At its worst, it would clear the dog's nose inbetwen sniffs, so they could smell the Pot better :P

lol

Fedex Used the Dogs (2, Insightful)

gradster79 (878963) | about 7 years ago | (#18397111)

I remember a year or so ago FedEx allowed the MPAA to use these dogs on some of the packages they were shipping. Ever since then I started using UPS. I don't buy or send pirated disks, but if FedEx is going to sell out to those folks I figure I'll just go brown.

Security Theater (4, Interesting)

Hans Lehmann (571625) | about 7 years ago | (#18397117)

These trained dogs, unless deployed for a limited time in a specific area, are there for little more than show. Although they can be trained to sniff out almost anything, they aren't robots. The dogs treat it as a game, but they need frequent breaks or they'll quickly tire of it. You can't just march a dog for 8 hours around the airport and expect him to magically find any contraband that finds its way into the building. They may be the best choice in a situation such as a building collapse, where they need to find bodies in an area of a few thousand square feet, but to expect that even hundreds of these dogs will be able to sniff the millions of cargo containers that come into this country every year is laughable. Besides, since it's perfectly legal to ship blank media, anyone in the bootlegging business will just declare the cargo and it will get lost among the false positives of all the other blank DVDs that come in from overseas. But I guess that trained pooches do make for good press releases, letting everyone know that something is being done about this horrible scourge of bit copying.

Next up: encrypted pirated disks (1)

davidwr (791652) | about 7 years ago | (#18397205)

Customs declaration:
Qty 1: DVD with random data
Qty 9,999: Blank DVDs
Qty 1: Industrial-speed DVD duplicator

Random data, of course, is encrypted pirated material which looks random to anyone without the correct password

Way to stay on top of the news. (0)

Anonymous Coward | about 7 years ago | (#18397227)

I personally submitted this A WEEK AGO. I'm pretty sure this was submitted by someone else before that, too. How many thousands and thousands of submissions ago was that?! Stop wanking off to gay porn and get with it, Slashdot editors.

Different dogs... (1)

Se7ensamurai (965389) | about 7 years ago | (#18397289)

Interesting, at first i thought this was going to be a reference to this story:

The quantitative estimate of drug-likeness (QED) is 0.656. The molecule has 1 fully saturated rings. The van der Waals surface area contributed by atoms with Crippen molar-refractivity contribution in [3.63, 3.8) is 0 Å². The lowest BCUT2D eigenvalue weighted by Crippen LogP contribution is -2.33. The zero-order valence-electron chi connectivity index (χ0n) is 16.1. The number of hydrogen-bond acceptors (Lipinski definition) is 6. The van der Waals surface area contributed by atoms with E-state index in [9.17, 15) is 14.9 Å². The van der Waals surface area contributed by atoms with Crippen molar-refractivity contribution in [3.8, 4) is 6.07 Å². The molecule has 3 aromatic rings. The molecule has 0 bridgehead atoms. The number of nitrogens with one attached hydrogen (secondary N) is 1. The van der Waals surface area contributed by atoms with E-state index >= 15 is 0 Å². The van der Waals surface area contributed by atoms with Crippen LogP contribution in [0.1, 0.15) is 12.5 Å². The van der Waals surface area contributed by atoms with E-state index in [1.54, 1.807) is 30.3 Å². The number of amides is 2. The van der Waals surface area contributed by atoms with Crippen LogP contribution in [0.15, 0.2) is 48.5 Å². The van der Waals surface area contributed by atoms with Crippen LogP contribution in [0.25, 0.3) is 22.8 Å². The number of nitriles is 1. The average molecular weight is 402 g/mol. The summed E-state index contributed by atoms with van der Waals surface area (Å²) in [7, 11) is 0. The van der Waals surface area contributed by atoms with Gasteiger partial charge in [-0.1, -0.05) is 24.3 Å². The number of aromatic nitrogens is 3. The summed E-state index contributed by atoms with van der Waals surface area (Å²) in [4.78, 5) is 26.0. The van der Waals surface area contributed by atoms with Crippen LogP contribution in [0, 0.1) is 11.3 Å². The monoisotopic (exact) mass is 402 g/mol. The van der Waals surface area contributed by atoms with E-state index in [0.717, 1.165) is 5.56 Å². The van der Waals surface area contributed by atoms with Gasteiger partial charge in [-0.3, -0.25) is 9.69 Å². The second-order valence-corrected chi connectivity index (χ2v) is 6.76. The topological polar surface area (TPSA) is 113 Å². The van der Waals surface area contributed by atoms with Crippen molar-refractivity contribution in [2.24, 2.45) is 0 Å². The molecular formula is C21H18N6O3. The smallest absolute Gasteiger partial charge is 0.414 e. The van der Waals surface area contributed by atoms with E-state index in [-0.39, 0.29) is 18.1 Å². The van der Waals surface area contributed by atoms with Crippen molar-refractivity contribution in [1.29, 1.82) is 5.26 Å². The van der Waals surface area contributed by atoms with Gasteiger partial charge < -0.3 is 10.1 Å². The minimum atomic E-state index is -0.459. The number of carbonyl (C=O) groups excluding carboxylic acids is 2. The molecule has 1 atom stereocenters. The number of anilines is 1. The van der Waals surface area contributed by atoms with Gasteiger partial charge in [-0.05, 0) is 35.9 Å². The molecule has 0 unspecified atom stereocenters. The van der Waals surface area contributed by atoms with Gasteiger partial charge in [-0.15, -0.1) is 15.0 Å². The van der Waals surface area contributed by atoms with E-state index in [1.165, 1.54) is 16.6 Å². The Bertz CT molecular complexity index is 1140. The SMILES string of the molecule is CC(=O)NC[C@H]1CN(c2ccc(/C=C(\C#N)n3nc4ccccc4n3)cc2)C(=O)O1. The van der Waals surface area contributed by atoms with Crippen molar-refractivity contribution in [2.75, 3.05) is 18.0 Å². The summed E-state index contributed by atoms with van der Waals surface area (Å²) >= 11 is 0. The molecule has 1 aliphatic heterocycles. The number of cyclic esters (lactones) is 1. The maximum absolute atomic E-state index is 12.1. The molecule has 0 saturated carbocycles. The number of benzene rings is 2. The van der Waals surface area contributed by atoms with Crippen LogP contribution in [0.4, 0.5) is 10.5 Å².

http://techdirt.com/articles/20070316/112645.shtml [techdirt.com]

Granted that dog's noses are quite amazing, are there enough subtle differences between the plastic my discs and, say, my phone, for a dog to tell them apart?

I guess i'll have to close down my buisiness of exporting copies of Benny and Joon to the UK.

Not the piracy you're thinking of... (1)

ScaryMonkey (886119) | about 7 years ago | (#18397323)

I think most of the people saying "Well, why don't they just send it over the Net?" are missing the point here. We're not talking about P2P kid-in-a-basement "piracy" this is with reference to real, commercial piracy. These aren't burned discs they're looking for, these are real, pressed DVDs from a factory in China, the kind you see sold by guys on a blanket in Chinatown. They're "real" DVDs, but they are an unauthorized copy of the film in question.(This is a huge industry, BTW)

The utility of these sniffer dogs is to check cargo containers, not passenger luggage. If the manifest doesn't list DVDs but the dogs find it, it's a good bet that it's being imported illegally and is probably pirated (that would have to be confirmed by a human search, of course)

There goes our tax money (2, Insightful)

freedom_india (780002) | about 7 years ago | (#18397839)

....and the Govt, keeps worrying about raising taxes to built a public transport system, etc.
We should have a way to selectively pay taxes to support initiatives we like, and MPAA initiatives like these should come out of Warner, and not me.

being a mod (0)

Anonymous Coward | about 7 years ago | (#18397961)

is harder than you think